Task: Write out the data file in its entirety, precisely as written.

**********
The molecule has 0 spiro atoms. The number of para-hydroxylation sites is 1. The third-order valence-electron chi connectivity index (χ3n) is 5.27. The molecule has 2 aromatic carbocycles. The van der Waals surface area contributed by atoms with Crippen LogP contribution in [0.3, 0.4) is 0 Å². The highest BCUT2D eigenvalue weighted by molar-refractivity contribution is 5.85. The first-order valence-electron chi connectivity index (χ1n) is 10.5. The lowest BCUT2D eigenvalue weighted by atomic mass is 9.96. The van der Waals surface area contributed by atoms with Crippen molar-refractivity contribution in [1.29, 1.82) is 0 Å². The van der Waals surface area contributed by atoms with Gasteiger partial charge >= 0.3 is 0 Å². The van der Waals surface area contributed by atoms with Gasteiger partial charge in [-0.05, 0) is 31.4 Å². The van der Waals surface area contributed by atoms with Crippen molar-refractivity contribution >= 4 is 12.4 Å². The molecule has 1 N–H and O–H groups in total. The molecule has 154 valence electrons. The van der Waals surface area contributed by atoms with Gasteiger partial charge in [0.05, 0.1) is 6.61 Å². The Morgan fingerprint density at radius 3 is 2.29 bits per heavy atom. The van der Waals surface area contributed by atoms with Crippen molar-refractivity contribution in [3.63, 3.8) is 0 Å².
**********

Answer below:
The molecule has 0 spiro atoms. The number of para-hydroxylation sites is 1. The third-order valence-electron chi connectivity index (χ3n) is 5.27. The molecule has 2 aromatic carbocycles. The van der Waals surface area contributed by atoms with Crippen LogP contribution in [0.3, 0.4) is 0 Å². The highest BCUT2D eigenvalue weighted by molar-refractivity contribution is 5.85. The first-order valence-electron chi connectivity index (χ1n) is 10.5. The lowest BCUT2D eigenvalue weighted by atomic mass is 9.96. The van der Waals surface area contributed by atoms with Crippen molar-refractivity contribution in [1.29, 1.82) is 0 Å². The van der Waals surface area contributed by atoms with Gasteiger partial charge >= 0.3 is 0 Å². The van der Waals surface area contributed by atoms with Gasteiger partial charge in [-0.05, 0) is 31.4 Å². The van der Waals surface area contributed by atoms with Crippen molar-refractivity contribution >= 4 is 12.4 Å². The molecule has 1 N–H and O–H groups in total. The molecule has 154 valence electrons. The van der Waals surface area contributed by atoms with Gasteiger partial charge in [0.05, 0.1) is 6.61 Å². The Morgan fingerprint density at radius 3 is 2.29 bits per heavy atom. The van der Waals surface area contributed by atoms with Crippen molar-refractivity contribution in [3.63, 3.8) is 0 Å².